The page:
[Image: An engraving of mining, from Diderot’s Encyclopedia.]
A Scottish firm called Gravitricity wants to turn abandoned mine shafts into gravity-driven, underground electrical batteries. Power could be generated and stored, the Guardian reported back in late 2019, “by hoisting and dropping 12,000-ton weights—half the weight of the Statue of Liberty—down disused mine shafts.”
By timing these drops with regional energy demand, Gravitricity’s repurposed mines could act as “breakthrough underground energy-storage systems,” a company spokesperson explains in a video hosted on their site.
“Gravitricity said its system effectively stores energy by using electric winches to hoist the weights to the top of the shaft when there is plenty of renewable energy available, then dropping the weights hundreds of meters down vertical shafts to generate electricity when needed,” the Guardian continues.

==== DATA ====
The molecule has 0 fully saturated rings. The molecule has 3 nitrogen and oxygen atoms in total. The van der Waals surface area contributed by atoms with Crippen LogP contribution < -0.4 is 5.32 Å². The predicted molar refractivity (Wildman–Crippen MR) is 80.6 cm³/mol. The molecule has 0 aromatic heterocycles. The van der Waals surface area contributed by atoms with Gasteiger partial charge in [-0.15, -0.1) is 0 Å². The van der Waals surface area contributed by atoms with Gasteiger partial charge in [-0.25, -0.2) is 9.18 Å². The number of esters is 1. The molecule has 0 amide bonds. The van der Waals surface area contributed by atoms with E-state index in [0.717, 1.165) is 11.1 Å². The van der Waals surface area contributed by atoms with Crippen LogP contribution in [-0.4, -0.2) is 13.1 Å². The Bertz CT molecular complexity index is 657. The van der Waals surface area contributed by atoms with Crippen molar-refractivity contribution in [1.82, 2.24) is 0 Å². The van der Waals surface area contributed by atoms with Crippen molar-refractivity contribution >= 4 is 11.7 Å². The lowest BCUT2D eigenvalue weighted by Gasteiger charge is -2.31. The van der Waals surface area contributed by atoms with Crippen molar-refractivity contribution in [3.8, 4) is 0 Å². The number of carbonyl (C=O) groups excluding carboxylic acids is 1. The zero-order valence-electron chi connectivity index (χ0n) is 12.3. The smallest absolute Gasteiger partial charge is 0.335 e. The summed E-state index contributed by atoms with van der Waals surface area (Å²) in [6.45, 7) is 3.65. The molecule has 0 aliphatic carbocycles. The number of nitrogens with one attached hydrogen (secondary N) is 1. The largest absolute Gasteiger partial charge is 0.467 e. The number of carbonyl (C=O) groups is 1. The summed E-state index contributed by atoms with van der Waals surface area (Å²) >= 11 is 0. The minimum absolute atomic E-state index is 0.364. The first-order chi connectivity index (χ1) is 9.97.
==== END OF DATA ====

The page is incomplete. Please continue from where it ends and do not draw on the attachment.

[Image: From the Gravitricity website.]
In Subterranea: The Magazine for Subterranea Britannica, where I initially read about this plan, some of the proposal’s inherent design limitations are made clear. “What would be required for the Gravitricity scheme,” SubBrit suggests, “would be very deep, wide, and perhaps brick-lined shafts clear of ladderways, air ducts, cables and the like. On what sort of surface the weights might land, time and time again, is another consideration.”
Of course, this suggests that such shafts could also be deliberately designed and excavated as purpose-built battery-voids stretching down hundreds—thousands—of meters into the Earth, a not-impossible architectural undertaking. Repurposed domestic wells, using smaller weights, could also potentially work for single-home electrical generation, etc. etc.
So here’s to a new generation of proposals for how to perfect such a scheme, proposals that should be awarded bonus points if the resulting gigantic underground cylinders might also function as seismic invisibility cloaks (or “huge arrays of precisely drilled holes and trenches in the ground”).